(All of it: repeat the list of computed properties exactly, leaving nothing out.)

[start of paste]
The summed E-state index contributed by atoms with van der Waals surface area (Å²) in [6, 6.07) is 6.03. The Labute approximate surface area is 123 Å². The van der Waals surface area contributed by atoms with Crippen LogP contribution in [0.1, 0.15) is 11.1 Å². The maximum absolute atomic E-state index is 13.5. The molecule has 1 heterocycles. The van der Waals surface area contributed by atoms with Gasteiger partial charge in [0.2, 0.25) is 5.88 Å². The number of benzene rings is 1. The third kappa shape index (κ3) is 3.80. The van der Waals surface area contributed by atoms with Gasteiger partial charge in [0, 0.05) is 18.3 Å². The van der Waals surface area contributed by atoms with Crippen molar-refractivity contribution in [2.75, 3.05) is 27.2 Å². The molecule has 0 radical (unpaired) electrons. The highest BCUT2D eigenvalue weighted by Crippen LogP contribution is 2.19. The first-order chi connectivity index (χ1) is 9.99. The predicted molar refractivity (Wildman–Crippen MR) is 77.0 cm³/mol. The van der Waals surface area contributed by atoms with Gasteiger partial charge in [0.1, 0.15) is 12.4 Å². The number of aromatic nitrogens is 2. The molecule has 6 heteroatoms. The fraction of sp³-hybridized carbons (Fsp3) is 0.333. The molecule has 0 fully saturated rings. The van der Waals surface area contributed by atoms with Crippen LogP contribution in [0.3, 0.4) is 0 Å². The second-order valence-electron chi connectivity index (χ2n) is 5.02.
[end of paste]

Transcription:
The summed E-state index contributed by atoms with van der Waals surface area (Å²) in [6, 6.07) is 6.03. The Labute approximate surface area is 123 Å². The van der Waals surface area contributed by atoms with Crippen LogP contribution in [0.1, 0.15) is 11.1 Å². The maximum absolute atomic E-state index is 13.5. The molecule has 1 heterocycles. The van der Waals surface area contributed by atoms with Gasteiger partial charge in [0.2, 0.25) is 5.88 Å². The number of benzene rings is 1. The third kappa shape index (κ3) is 3.80. The van der Waals surface area contributed by atoms with Gasteiger partial charge in [0, 0.05) is 18.3 Å². The van der Waals surface area contributed by atoms with Crippen molar-refractivity contribution in [2.75, 3.05) is 27.2 Å². The molecule has 0 radical (unpaired) electrons. The highest BCUT2D eigenvalue weighted by Crippen LogP contribution is 2.19. The first-order chi connectivity index (χ1) is 9.99. The predicted molar refractivity (Wildman–Crippen MR) is 77.0 cm³/mol. The van der Waals surface area contributed by atoms with Gasteiger partial charge in [0.1, 0.15) is 12.4 Å². The number of aromatic nitrogens is 2. The molecule has 6 heteroatoms. The fraction of sp³-hybridized carbons (Fsp3) is 0.333. The molecule has 0 fully saturated rings. The van der Waals surface area contributed by atoms with Crippen LogP contribution in [0.3, 0.4) is 0 Å². The second-order valence-electron chi connectivity index (χ2n) is 5.02.